I’ve been a little angry the last few days. Actually, that’s not fully true. I’ve been a lot of angry at some points. As I’ve talked about before, there are people who push my buttons, and there are happenings that create what, I think, is very justified feelings of anger. But, I’m not particularly good at feeling ok about anger. I didn’t really learn how to handle anger constructively in my youth. I don’t come from a family culture where there was calm and easy expression of anger, and the midwest isn’t exactly known for being a great place to be really open about your feelings. So, when I’m angry, I feel really bad and guilty on top of the anger. That’s useful, huh?
Anyhoo, last night and today, I’ve been trying to remind myself that feeling anger isn’t bad in and of itself. It is a natural emotional response, as normal as fear, happiness, sadness, or excitement. The important thing is what we do with the anger. Do we experience it, attempt to understand it, deal with whatever has created it, and move on? Do we hold on to it and let it simmer and roil around inside? Do we lash out at others, spreading negativity?
It seems to me that we don’t always have a choice about the experience of an angry emotional feeling, but we do have a choice about how we respond to that feeling. Responding with calm and compassion and an intent to let go of the anger is far more likely to be productive for everyone involved. The Buddha once said “Holding on to anger is like grasping a hot coal with the intent of throwing it at someone else; you are the one who gets burned.” I believe this to be true, in both psychological and physical ways. Anger not only creates mental stress, but studies have shown that it is bad for our physical bodies.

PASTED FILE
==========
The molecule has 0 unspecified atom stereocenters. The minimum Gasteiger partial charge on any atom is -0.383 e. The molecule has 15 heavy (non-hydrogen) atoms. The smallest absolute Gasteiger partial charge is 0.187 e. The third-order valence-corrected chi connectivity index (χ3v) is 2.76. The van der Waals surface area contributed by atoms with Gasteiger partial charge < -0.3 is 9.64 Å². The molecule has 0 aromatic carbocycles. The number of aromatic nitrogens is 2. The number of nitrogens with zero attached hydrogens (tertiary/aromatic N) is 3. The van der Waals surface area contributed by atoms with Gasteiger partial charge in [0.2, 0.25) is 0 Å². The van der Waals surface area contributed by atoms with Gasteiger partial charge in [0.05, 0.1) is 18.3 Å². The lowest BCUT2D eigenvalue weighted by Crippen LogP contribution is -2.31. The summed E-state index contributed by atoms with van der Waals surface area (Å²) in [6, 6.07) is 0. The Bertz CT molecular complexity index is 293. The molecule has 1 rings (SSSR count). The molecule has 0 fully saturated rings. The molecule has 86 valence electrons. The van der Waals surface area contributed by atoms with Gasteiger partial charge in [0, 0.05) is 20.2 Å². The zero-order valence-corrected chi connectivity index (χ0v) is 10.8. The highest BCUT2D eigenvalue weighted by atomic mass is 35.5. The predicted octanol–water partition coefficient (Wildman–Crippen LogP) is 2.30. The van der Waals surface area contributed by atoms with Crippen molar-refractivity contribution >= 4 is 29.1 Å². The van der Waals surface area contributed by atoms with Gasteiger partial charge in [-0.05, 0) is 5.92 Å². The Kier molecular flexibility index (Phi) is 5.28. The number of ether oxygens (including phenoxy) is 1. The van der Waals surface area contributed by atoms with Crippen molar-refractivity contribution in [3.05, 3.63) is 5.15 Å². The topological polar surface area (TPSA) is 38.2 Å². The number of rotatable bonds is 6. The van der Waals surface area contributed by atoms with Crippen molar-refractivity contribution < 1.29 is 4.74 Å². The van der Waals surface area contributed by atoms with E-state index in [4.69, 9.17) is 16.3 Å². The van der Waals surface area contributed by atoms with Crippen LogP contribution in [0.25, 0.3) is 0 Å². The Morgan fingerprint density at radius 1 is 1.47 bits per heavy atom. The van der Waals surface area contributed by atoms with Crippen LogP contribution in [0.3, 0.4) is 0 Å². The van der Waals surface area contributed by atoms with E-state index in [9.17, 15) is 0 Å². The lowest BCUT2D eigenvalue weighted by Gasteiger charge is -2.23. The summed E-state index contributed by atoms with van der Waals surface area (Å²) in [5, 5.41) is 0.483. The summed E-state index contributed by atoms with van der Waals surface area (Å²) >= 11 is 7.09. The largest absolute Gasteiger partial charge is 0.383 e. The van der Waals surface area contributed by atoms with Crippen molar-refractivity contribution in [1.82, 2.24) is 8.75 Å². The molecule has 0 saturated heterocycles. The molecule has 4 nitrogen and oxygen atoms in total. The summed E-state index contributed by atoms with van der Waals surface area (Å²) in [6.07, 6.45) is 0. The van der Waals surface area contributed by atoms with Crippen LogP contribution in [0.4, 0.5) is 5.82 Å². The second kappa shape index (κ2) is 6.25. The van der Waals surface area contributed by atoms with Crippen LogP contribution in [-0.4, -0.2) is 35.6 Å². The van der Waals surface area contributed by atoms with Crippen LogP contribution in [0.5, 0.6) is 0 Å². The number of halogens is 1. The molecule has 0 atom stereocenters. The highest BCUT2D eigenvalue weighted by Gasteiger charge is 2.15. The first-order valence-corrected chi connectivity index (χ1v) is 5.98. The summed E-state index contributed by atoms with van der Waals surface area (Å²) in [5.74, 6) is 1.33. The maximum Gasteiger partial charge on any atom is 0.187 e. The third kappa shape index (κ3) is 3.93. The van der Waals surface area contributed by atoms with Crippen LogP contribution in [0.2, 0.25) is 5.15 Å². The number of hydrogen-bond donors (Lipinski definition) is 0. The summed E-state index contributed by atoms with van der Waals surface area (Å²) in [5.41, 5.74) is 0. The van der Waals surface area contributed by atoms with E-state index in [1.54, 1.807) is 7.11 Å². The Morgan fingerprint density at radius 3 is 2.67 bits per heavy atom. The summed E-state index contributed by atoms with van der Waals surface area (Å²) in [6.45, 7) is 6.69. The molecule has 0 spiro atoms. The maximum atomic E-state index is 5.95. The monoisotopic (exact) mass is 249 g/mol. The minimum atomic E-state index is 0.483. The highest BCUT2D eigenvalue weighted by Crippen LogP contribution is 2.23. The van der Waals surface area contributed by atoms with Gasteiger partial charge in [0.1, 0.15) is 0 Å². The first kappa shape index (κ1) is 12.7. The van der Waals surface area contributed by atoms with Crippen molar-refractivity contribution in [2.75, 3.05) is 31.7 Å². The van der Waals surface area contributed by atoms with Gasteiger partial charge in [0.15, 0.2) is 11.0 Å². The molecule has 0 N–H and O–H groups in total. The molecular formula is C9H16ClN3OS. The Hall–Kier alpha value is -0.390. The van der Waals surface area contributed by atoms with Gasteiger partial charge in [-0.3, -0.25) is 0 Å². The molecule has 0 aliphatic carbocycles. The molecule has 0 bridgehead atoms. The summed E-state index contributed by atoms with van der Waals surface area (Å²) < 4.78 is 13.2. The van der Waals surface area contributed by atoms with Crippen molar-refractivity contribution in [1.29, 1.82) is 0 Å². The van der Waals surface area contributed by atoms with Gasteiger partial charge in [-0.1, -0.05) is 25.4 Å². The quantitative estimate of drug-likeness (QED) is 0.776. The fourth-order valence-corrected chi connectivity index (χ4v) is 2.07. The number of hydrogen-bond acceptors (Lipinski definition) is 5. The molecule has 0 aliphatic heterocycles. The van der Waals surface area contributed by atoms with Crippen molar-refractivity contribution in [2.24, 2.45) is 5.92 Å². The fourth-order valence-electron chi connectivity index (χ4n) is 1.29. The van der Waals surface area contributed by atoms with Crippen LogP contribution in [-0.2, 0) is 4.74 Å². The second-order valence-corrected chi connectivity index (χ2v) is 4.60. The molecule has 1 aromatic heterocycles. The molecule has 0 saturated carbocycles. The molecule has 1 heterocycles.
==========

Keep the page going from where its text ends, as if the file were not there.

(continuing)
Letting go of an angry emotion isn’t always easy. The Dalai Lama suggests the following process:
If you are able to recognize the moment when anger arises, you will be able to distinguish the part of your mind that is feeling anger. This will divide your mind in two parts-one part will be feeling anger while the other will be trying to observe. Therefore anger cannot dominate the entire mind. You are able to recognize that anger is harmful and maybe develop an antidote to it. View your anger objectively. Try to see the positive side of the anger-causing person or event.
That last part seems key. It’s so easy to focus on what is hard or bad about something that causes us anger. Finding the positive is difficult, but it’s there. So, today, I’ll be pondering the wonderful things about the people that have been connected with the feelings of anger I’m having. I’ll be considering how the pain of arthritis has lead me to yoga and that’s wonderful. I will be accepting my experience of angry feelings, not chastising myself for having them, and then trying to move on in a positive way.
How about you?